Hertzbleed takes advantage of our experiments showing that, under certain circumstances, the dynamic frequency scaling of modern x86 processors depends on the data being processed. This means that, on modern processors, the same program can run at a different CPU frequency (and therefore take a different wall time) when computing, for example, 2022 + 23823 compared to 2022 + 24436.
Faster CRC32 on the Apple M1
CRC32 is a checksum first proposed in 1961, and now used in a wide variety of performance sensitive contexts, from file formats (zip, png, gzip) to filesystems (ext4, btrfs) and protocols (like ethernet and SATA). So, naturally, a lot of effort has gone into optimising it over the years. However, I discovered a simple update to a widely used technique that makes it possible to run twice as fast as existing solutions on the Apple M1.
What's new in CPUs since the 80s?
Everything below refers to x86 and linux, unless otherwise indicated. History has a tendency to repeat itself, and a lot of things that were new to x86 were old hat to supercomputing, mainframe, and workstation folks.
x86 chips have picked up a lot of new features and whiz-bang gadgets.
Overall, a pretty good introduction to modern CPUs, performance, and concurrency.
Introduction to Apple Silicon
This document attempts to explain the Apple Silicon (i.e. M1 and later) Mac boot ecosystem (henceforth “AS Macs“), as it pertains for how open OSes interoperate with the platform.
It is intended for developers and maintainers of Linux, BSD and other OS distributions and boot-related components, as well as users interested in the platform, and its goal is to cover the overall picture without delving into excessive technical detail. Specifics should be left to other wiki pages. It also omits details that only pertain to macOS (such as how kernel extensions work and are loaded).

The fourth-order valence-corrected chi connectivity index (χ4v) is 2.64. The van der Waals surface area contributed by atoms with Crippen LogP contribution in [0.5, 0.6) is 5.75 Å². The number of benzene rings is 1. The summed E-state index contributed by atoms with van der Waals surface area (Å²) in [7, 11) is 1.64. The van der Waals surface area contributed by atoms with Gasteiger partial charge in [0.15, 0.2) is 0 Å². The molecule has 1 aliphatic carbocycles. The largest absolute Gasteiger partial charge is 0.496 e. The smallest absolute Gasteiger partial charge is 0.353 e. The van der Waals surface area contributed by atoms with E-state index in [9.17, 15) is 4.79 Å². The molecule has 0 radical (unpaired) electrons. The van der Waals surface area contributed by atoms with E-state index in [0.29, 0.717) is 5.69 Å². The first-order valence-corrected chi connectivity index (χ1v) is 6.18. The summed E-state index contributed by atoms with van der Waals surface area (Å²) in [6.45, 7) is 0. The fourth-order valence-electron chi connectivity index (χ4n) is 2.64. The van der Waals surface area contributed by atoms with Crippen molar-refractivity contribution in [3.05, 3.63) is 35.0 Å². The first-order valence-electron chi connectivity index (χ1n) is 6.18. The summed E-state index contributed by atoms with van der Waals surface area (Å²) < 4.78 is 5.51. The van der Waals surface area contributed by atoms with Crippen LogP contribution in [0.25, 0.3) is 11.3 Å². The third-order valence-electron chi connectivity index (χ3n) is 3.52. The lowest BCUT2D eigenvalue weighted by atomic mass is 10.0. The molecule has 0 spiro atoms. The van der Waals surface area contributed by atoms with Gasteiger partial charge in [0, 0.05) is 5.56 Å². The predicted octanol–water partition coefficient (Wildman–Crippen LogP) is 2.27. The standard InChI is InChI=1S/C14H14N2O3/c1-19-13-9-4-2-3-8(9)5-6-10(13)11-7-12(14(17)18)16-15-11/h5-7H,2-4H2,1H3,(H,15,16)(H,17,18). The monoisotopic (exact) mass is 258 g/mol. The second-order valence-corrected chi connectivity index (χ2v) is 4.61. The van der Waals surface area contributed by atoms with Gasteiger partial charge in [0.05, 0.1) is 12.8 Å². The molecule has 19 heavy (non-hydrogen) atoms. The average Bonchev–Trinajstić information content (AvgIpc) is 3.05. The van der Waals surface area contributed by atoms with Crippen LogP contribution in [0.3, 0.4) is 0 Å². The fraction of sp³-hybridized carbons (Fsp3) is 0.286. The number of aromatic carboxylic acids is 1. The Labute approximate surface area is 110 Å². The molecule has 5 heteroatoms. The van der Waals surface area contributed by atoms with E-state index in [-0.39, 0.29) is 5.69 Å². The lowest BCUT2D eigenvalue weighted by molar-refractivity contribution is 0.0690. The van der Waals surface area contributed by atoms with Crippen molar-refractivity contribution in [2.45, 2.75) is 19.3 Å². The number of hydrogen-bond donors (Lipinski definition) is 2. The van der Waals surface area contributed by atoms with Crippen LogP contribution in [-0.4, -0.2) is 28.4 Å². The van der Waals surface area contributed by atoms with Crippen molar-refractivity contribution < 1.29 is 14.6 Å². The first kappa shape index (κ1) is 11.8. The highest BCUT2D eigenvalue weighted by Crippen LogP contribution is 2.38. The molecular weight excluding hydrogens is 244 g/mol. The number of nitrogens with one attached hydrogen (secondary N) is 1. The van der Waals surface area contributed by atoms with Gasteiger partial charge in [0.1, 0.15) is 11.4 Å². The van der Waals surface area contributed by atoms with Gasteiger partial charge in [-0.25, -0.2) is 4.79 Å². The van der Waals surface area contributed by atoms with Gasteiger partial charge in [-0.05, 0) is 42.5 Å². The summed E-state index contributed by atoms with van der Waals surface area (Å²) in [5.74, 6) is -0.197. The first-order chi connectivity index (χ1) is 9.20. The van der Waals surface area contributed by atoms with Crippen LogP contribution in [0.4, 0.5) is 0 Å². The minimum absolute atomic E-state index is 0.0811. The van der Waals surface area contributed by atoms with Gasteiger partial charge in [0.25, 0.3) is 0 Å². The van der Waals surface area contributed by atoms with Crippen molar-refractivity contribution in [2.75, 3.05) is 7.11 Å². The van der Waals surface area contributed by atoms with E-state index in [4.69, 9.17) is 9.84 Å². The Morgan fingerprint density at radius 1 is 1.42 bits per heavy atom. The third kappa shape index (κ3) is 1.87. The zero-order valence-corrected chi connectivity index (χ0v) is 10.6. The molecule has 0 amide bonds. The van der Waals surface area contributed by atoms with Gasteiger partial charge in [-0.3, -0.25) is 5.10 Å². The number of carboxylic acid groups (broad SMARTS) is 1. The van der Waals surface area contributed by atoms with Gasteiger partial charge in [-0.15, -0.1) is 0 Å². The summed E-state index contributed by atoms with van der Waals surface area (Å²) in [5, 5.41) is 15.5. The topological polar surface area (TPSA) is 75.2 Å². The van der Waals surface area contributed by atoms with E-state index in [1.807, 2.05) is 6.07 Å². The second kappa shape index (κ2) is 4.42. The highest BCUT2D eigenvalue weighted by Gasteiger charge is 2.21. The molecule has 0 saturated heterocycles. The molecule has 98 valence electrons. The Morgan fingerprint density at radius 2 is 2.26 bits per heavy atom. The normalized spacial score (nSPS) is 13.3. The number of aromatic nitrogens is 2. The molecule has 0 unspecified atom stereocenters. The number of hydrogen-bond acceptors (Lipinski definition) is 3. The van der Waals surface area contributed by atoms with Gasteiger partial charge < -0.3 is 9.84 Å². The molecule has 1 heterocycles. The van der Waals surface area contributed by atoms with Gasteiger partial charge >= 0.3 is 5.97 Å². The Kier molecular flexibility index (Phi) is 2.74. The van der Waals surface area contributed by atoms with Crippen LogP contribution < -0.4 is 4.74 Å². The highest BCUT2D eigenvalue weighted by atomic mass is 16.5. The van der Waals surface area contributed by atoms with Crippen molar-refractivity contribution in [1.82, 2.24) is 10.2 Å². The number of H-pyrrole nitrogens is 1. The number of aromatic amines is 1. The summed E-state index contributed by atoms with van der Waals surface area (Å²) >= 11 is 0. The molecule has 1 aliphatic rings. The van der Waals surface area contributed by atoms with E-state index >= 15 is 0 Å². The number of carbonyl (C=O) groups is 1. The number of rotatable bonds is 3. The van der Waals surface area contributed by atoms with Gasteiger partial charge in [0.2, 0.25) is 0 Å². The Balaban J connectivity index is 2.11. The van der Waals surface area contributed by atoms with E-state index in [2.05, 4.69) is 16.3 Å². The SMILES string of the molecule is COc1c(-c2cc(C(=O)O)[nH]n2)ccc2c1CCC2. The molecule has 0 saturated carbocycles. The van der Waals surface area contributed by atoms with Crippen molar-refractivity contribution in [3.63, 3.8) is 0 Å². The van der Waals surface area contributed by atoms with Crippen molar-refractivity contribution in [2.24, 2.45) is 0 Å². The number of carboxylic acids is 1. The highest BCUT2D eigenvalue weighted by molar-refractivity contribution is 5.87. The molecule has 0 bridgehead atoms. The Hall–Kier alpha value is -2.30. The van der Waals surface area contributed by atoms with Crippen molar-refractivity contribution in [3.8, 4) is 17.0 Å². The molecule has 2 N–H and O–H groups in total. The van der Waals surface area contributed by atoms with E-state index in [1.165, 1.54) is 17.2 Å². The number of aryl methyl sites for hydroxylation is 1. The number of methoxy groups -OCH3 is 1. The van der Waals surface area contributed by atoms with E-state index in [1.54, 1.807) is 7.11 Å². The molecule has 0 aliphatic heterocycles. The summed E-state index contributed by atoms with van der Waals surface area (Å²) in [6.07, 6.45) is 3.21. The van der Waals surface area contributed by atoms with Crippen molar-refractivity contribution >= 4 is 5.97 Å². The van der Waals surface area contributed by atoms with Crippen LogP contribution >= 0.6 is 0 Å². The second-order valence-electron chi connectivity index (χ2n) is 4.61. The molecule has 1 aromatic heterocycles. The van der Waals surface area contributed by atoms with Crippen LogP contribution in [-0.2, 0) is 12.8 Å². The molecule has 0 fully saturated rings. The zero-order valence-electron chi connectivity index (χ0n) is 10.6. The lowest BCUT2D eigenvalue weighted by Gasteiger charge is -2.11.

Emulating AMD Approximate Arithmetic Instructions On Intel
Pernosco accepts uploaded rr recordings from customers and replays them with binary instrumentation to build a database of all program execution, to power an amazing debugging experience. Our infrastructure is Intel-based AWS instances. Some customers upload recordings made on AMD (Zen) machines; for these recordings to replay correctly on Intel machines, instruction execution needs to produce bit-identical results. This is almost always true, but I recently discovered that the approximate arithmetic instructions RSQRTSS, RCPSS and friends do not produce identical results on Zen vs Intel. Fortunately, since Pernosco replays with binary instrumentation, we can insert code to emulate the AMD behavior of these instructions. I just needed to figure out a good way to implement that emulation.
Security Analysis Of AMD Predictive Store Forwarding
AMD “Zen3” processors feature a new technology called Predictive Store Forwarding (PSF). PSF is a hardware-based micro-architectural optimization designed to improve the performance of code execution by predicting dependencies between loads and stores. Like technologies such as branch prediction, with PSF the processor “guesses” what the result of a load is likely to be, and speculatively executes subsequent instructions. In the event that the processor incorrectly speculated on the result of the load, it is designed to detect this and flush the incorrect results from the CPU pipeline.
Security research in recent years has examined the security implications of incorrect CPU speculation and how in some cases it may lead to side channel attacks. For instance, conditional branch speculation, indirect branch speculation, and store bypass speculation have been demonstrated to have the potential to be used in side-channel attacks (e.g., Spectre v1, v2, and v4 respectively).
Speculating The Entire X86-64 Instruction Set In Seconds With This One Weird Trick
As cheesy as the title sounds, I promise it cannot beat the cheesiness of the technique I’ll be telling you about in this post. The morning I saw Mark Ermolov’s tweet about the undocumented instruction reading from/writing to the CRBUS, I had a bit of free time in my hands and I knew I had to find out the opcode so I started theory-crafting right away. After a few hours of staring at numbers, I ended up coming up with a method of discovering practically every instruction in the processor using a side(?)-channel. It’s an interesting method involving even more interesting components of the processor so I figured I might as well write about it, so here it goes.